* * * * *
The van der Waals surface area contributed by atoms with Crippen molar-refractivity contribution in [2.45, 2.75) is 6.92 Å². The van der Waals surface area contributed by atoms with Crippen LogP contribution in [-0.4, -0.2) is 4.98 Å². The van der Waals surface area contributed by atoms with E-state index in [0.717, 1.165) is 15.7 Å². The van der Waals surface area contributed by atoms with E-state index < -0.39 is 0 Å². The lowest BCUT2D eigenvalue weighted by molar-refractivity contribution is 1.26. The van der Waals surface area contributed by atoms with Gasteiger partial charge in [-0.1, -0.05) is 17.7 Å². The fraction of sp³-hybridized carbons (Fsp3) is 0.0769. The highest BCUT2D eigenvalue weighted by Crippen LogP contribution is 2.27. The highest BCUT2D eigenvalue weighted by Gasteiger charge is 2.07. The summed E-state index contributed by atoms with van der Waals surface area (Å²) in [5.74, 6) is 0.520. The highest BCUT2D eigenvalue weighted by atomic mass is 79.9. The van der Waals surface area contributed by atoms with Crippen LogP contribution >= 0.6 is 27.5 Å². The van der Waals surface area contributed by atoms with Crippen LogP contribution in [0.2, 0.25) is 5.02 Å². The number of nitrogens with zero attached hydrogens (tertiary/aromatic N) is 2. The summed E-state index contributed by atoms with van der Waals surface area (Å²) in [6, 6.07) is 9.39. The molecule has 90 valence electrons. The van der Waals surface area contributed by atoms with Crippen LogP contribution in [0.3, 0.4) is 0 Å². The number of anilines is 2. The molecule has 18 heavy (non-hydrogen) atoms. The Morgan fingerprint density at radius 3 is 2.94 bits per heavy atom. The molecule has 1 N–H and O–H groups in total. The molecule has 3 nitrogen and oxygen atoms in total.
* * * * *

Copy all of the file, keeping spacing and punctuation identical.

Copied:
The van der Waals surface area contributed by atoms with Crippen molar-refractivity contribution in [2.45, 2.75) is 6.92 Å². The van der Waals surface area contributed by atoms with Crippen LogP contribution in [-0.4, -0.2) is 4.98 Å². The van der Waals surface area contributed by atoms with E-state index in [0.717, 1.165) is 15.7 Å². The van der Waals surface area contributed by atoms with E-state index < -0.39 is 0 Å². The lowest BCUT2D eigenvalue weighted by molar-refractivity contribution is 1.26. The van der Waals surface area contributed by atoms with Gasteiger partial charge in [-0.1, -0.05) is 17.7 Å². The fraction of sp³-hybridized carbons (Fsp3) is 0.0769. The highest BCUT2D eigenvalue weighted by Crippen LogP contribution is 2.27. The highest BCUT2D eigenvalue weighted by Gasteiger charge is 2.07. The summed E-state index contributed by atoms with van der Waals surface area (Å²) in [5.74, 6) is 0.520. The highest BCUT2D eigenvalue weighted by atomic mass is 79.9. The van der Waals surface area contributed by atoms with Crippen LogP contribution >= 0.6 is 27.5 Å². The van der Waals surface area contributed by atoms with Crippen LogP contribution in [0.2, 0.25) is 5.02 Å². The number of nitrogens with zero attached hydrogens (tertiary/aromatic N) is 2. The summed E-state index contributed by atoms with van der Waals surface area (Å²) in [6, 6.07) is 9.39. The molecule has 90 valence electrons. The van der Waals surface area contributed by atoms with Crippen LogP contribution in [0.3, 0.4) is 0 Å². The number of anilines is 2. The molecule has 18 heavy (non-hydrogen) atoms. The Morgan fingerprint density at radius 3 is 2.94 bits per heavy atom. The molecule has 1 N–H and O–H groups in total. The molecule has 3 nitrogen and oxygen atoms in total.